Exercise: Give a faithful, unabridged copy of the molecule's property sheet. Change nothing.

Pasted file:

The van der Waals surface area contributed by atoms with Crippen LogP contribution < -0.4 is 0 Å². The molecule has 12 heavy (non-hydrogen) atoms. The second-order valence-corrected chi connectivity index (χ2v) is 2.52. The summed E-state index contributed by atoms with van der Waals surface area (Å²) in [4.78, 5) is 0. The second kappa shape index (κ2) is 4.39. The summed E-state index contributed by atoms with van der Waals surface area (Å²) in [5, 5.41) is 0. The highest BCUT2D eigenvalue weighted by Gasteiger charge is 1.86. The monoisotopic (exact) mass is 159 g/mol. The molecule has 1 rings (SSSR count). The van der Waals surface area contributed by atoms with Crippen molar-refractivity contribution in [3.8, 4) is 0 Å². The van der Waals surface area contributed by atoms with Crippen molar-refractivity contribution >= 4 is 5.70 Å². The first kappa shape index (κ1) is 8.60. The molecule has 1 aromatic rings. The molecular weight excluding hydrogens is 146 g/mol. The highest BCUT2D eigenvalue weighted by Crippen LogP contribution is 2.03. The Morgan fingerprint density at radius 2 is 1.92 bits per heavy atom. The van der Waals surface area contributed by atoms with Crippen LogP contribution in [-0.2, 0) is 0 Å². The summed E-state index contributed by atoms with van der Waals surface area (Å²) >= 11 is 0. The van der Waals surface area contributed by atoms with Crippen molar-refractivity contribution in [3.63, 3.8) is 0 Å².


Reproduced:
The van der Waals surface area contributed by atoms with Crippen LogP contribution < -0.4 is 0 Å². The molecule has 12 heavy (non-hydrogen) atoms. The second-order valence-corrected chi connectivity index (χ2v) is 2.52. The summed E-state index contributed by atoms with van der Waals surface area (Å²) in [4.78, 5) is 0. The second kappa shape index (κ2) is 4.39. The summed E-state index contributed by atoms with van der Waals surface area (Å²) in [5, 5.41) is 0. The highest BCUT2D eigenvalue weighted by Gasteiger charge is 1.86. The monoisotopic (exact) mass is 159 g/mol. The molecule has 1 rings (SSSR count). The van der Waals surface area contributed by atoms with Crippen molar-refractivity contribution in [3.8, 4) is 0 Å². The van der Waals surface area contributed by atoms with Crippen molar-refractivity contribution >= 4 is 5.70 Å². The first kappa shape index (κ1) is 8.60. The molecule has 1 aromatic rings. The molecular weight excluding hydrogens is 146 g/mol. The highest BCUT2D eigenvalue weighted by Crippen LogP contribution is 2.03. The Morgan fingerprint density at radius 2 is 1.92 bits per heavy atom. The van der Waals surface area contributed by atoms with Crippen LogP contribution in [-0.2, 0) is 0 Å². The summed E-state index contributed by atoms with van der Waals surface area (Å²) >= 11 is 0. The van der Waals surface area contributed by atoms with Crippen molar-refractivity contribution in [3.63, 3.8) is 0 Å².